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During COVID-19 Crisis, ‘Big Education’ Puts Its Interests Above All Else

The opinions expressed by columnists are their own and do not necessarily represent the views of Townhall.com.
AP Photo/Gerald Herbert

With COVID-19 turning everyone’s world upside down, legislators in Pennsylvania and Oregon still made sure to keep the special interest groups that make up the bloated and sclerotic government education complex, “Big Ed,” sated and satisfied, even if it was to the detriment of their schoolchildren constituents and their harried parents.


In Pennsylvania, both houses of the General Assembly and Democrat Gov. Tom Wolf have signed off on SB 751, a bill that would block virtual charter schools (which, keep in mind, are still public schools) from receiving tuition payments for students who enrolled in them after March 13. These payments would continue to be blocked for the remainder of the commonwealth’s school shutdown, which is tentatively scheduled to expire on April 6, but will most likely continue beyond that date.

This was done following a successful lobbying effort by the Pennsylvania Association of School Administrators (PASA) after fears the virtual monopoly that traditional public schools currently have on education would be disrupted by parents choosing to enroll their kids in an education option that keeps them learning during this time of self-quarantining and social distancing. According to the Pennsylvania Coalition of Public Charters Schools, more than 37,000 children throughout the commonwealth attend a virtual charter.

WHYY-TV reported that Mark DiRocco, executive director of the Pennsylvania Association of School Administrators, is concerned “that if cyber charters are allowed to remain teaching and resume ‘full operation’ while brick-and-mortar public schools are closed, parents trying to find the least disruptive option for their children might be tempted to switch to cybers.” Quelle horreur! Heaven forbid that parents would have the audacity to find the “least disruptive option” for their children. Can’t have any of that.


PASA wasn’t the only member of the Big Ed complex in the Quaker State to flex their political muscles to deny kids schooling. Rick Askey, president of the Pennsylvania State Education Association, an affiliation of the National Education Association, the country’s largest union and special interest group, emailed union rank and file to ensure them that there were “many things [PSEA] is looking into for you,” regarding the COVID-19 crisis. Among those many things was “how we can prevent mass numbers of students from enrolling in cyber schools.”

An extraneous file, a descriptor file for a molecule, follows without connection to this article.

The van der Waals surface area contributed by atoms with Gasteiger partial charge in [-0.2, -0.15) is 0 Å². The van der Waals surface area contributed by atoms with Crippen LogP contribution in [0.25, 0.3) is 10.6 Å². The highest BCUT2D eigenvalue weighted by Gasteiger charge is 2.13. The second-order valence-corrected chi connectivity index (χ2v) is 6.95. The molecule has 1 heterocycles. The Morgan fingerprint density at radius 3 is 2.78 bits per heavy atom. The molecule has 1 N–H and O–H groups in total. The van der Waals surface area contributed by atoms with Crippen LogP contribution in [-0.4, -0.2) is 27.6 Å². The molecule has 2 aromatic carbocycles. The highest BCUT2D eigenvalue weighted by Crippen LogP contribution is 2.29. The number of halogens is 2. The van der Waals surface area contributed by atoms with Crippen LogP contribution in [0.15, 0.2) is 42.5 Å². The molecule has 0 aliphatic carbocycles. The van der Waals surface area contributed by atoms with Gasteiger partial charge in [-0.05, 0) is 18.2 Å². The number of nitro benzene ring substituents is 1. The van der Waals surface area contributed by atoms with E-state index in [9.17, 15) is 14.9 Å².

PASA and PSEA want no competition, and are ensuring they have none by doing whatever it takes to eliminate any sort of educational option open to parents. As Corey DeAngelis of the Reason Foundation explained, “Imagine if dine-in only restaurants lobbied to close all restaurants with carryout during the crisis. That would be ridiculous. Yet that’s exactly what’s happening with the education system in Pennsylvania.”

Not to be outdone, Oregon Gov. Kate Brown (D) isn’t just blocking the state’s virtual charters from getting paid for newly enrolled students, she’s blocking them from enrolling new students completely. Brown’s Executive Order 20-08 shuts down the Beaver State’s entire school system, and decrees that no virtual school may “enroll new students during the period of closure,” which is scheduled to run until April 28. About 13,000 Oregon children attend a virtual charter school.


Instead of saying “God bless, happy trails, do what’s best for you and your children and we hope to see you back next year when things are back to normal,” Big Ed is forcing Pennsylvania and Oregon families to remain in a state of education limbo because they care more about their money and their retention of power than they do your children. This is a shameful act by the public officials in Pennsylvania and Oregon during this time of national crisis. Parents in these states should absolutely not allow them to get away with it.

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